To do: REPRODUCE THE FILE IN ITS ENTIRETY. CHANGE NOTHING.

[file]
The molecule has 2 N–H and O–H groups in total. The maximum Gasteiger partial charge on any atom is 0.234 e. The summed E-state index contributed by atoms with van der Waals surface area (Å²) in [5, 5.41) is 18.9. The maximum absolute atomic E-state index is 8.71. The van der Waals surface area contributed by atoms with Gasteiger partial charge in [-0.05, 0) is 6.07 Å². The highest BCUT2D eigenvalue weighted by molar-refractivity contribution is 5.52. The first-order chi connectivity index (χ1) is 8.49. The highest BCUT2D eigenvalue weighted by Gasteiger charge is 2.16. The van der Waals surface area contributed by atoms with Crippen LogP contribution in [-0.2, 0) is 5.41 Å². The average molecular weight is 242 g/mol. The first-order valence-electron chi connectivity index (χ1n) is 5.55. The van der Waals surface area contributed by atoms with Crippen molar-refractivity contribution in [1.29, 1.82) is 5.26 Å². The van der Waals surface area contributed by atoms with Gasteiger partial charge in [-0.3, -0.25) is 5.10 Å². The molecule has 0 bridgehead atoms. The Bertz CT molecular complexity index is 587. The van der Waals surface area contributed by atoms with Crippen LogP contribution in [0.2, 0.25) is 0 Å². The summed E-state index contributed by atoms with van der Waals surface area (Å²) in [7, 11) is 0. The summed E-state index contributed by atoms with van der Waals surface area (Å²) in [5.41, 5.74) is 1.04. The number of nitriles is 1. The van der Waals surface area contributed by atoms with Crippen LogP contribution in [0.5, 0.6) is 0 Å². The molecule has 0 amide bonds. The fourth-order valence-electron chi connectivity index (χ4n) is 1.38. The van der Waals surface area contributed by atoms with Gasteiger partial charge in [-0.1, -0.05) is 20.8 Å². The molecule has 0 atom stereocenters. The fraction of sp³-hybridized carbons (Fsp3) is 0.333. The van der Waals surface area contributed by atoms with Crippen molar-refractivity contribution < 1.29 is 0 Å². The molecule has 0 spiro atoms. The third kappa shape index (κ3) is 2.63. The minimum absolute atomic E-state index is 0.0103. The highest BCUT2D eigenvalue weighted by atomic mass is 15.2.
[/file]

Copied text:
The molecule has 2 N–H and O–H groups in total. The maximum Gasteiger partial charge on any atom is 0.234 e. The summed E-state index contributed by atoms with van der Waals surface area (Å²) in [5, 5.41) is 18.9. The maximum absolute atomic E-state index is 8.71. The van der Waals surface area contributed by atoms with Gasteiger partial charge in [-0.05, 0) is 6.07 Å². The highest BCUT2D eigenvalue weighted by molar-refractivity contribution is 5.52. The first-order chi connectivity index (χ1) is 8.49. The highest BCUT2D eigenvalue weighted by Gasteiger charge is 2.16. The van der Waals surface area contributed by atoms with Crippen LogP contribution in [-0.2, 0) is 5.41 Å². The average molecular weight is 242 g/mol. The first-order valence-electron chi connectivity index (χ1n) is 5.55. The van der Waals surface area contributed by atoms with Crippen molar-refractivity contribution in [1.29, 1.82) is 5.26 Å². The van der Waals surface area contributed by atoms with Gasteiger partial charge in [-0.3, -0.25) is 5.10 Å². The molecule has 0 bridgehead atoms. The Bertz CT molecular complexity index is 587. The van der Waals surface area contributed by atoms with Crippen LogP contribution in [0.2, 0.25) is 0 Å². The summed E-state index contributed by atoms with van der Waals surface area (Å²) in [7, 11) is 0. The summed E-state index contributed by atoms with van der Waals surface area (Å²) in [5.41, 5.74) is 1.04. The number of nitriles is 1. The van der Waals surface area contributed by atoms with Crippen LogP contribution in [0.5, 0.6) is 0 Å². The molecule has 0 amide bonds. The fourth-order valence-electron chi connectivity index (χ4n) is 1.38. The van der Waals surface area contributed by atoms with Gasteiger partial charge in [-0.1, -0.05) is 20.8 Å². The molecule has 0 atom stereocenters. The fraction of sp³-hybridized carbons (Fsp3) is 0.333. The van der Waals surface area contributed by atoms with Crippen molar-refractivity contribution < 1.29 is 0 Å². The molecule has 0 spiro atoms. The third kappa shape index (κ3) is 2.63. The minimum absolute atomic E-state index is 0.0103. The highest BCUT2D eigenvalue weighted by atomic mass is 15.2.